Wednesday, 10 January 2018

Clone wars and compromises

Behringer's Moog Model D clone

Last year's (in)famous announcement by Behringer, that it sets out to clone the legendary MiniMoog Model D, has driven social and specialist media into overdrive.

Purists, retro enthusiasts, gear heads, and countless other categories of people involved in any way in electronic instruments and electronic music have vented pros/cons (sometimes on the rational side) and everything from joy to outrage (on the emotional side).

This was followed by a "fake news" hiccup, when Behringer website announced a whole range of legendary synth clones, promptly taken off the website and, according to Behringer, it was merely a technical hiccup rather than an intentional marketing stunt.

Cue social and specialist media overdrive... again.

Now that we are counting the days until NAMM 2018, which undoubtedly will have its fair (or again overblown) share of retro technology in new robes as the nostalgy market is driving this insatiably, Behringer makes another announcement.

While the Model D clone is yet to turn up in shops, but pre-orders are made, the company announces not just an Oberheim OB-Xa clone, but also its estimated timeline.

Behringer UB-Xa clone of Oberheim OB-Xa

Cue social and specialist media overdrive... yet again. The OB-Xa's characteristic sound was present on myriad albums of artists ranging from Mike Oldfield to Jean-Michel Jarre to Depeche Mode and Gary Numan, to name just a few.

The repeated furore could be grouped essentially around the following topics:
  • How dare they clone the legends, making considerably cheaper versions?
  • The clones will not sound "good enough" compared to the originals
  • The quality will be worse compared to the originals.
Well, while everything in life is a compromise, above main threads have one huge elephant in the room, as uncomfortable it may be.

The price point, objectively, to anyone in the electronics business who is not subjectively swayed by nostalgia, is not a scandalous one for Behringer, it is actually a scandalous one for the likes of Moog.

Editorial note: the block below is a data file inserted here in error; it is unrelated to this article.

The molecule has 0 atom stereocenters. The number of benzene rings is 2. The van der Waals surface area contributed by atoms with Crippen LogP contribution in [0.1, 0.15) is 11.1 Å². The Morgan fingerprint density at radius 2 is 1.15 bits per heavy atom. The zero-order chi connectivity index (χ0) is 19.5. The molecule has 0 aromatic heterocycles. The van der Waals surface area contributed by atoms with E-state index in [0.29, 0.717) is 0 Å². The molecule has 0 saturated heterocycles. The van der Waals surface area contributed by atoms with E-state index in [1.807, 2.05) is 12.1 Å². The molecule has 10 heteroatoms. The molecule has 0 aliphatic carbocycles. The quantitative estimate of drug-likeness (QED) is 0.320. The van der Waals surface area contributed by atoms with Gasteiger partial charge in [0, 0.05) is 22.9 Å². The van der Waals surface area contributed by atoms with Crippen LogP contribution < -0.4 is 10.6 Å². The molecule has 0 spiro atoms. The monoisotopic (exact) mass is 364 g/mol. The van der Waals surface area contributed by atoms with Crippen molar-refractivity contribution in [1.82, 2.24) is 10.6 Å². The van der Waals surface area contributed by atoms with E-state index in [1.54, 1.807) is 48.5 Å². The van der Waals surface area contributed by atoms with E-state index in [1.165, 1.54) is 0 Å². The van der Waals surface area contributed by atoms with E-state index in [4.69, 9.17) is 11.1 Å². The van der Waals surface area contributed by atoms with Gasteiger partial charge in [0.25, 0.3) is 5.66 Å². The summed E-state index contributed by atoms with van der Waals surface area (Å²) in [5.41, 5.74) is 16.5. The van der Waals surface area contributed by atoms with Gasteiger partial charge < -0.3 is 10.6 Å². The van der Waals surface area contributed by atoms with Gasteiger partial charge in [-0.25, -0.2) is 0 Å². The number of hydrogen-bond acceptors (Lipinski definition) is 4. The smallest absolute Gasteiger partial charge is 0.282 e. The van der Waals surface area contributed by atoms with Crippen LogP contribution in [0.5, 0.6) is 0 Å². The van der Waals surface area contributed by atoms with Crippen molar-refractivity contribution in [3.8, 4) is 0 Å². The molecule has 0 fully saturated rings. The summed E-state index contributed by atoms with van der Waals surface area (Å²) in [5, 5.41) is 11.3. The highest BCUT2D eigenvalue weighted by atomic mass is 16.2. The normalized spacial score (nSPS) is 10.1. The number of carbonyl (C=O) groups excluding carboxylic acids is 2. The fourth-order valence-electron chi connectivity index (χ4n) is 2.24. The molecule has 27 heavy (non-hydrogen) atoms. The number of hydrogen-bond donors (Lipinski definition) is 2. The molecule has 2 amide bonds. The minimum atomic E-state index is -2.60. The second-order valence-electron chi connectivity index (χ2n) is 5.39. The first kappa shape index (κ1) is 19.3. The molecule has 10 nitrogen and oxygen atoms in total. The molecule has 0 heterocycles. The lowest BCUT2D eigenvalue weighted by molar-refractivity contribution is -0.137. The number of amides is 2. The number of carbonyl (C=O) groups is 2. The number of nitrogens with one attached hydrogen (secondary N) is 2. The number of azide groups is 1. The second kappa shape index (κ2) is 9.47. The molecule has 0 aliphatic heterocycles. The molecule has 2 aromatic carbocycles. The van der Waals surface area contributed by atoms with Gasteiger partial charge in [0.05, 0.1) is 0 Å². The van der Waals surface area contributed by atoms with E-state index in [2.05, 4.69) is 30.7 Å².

The production of Model D in today's world, even with using the retro components that were reportedly in short supply (if we believe the classic marketing stunt), is a fraction of what it was back then.

The price point, regardless of individual synth musicians' pocket sizes (and the snobbish threads that ensued due to this, discussing affordability and who would spend what on what), is an unrealistic one - the real central driver is the name, the legend and the emotional capital factored into it. Full stop.

The "good enough" sound is a perhaps eternal topic. Again, it comes down to motivations, priorities and... compromises.

Even if the clones approximate the originals, they are expected to be "better" than virtual analogue reincarnations of the originals. The elusive (and often subjective) difference may not matter in the final mix, and would not be (even in case of virtual analogue) detectable by vast numbers of people listening to the final mix on whatever sound equipment they have.

However, this just brings the traditional battle between virtual analogue and true analogue to another level, it is a battle between hearing the differences between true analogue original and clone.

The original and legendary Oberheim OB-Xa

Naturally, as with all such discussions, the central question remains whether the certain differences matter or not to the audience.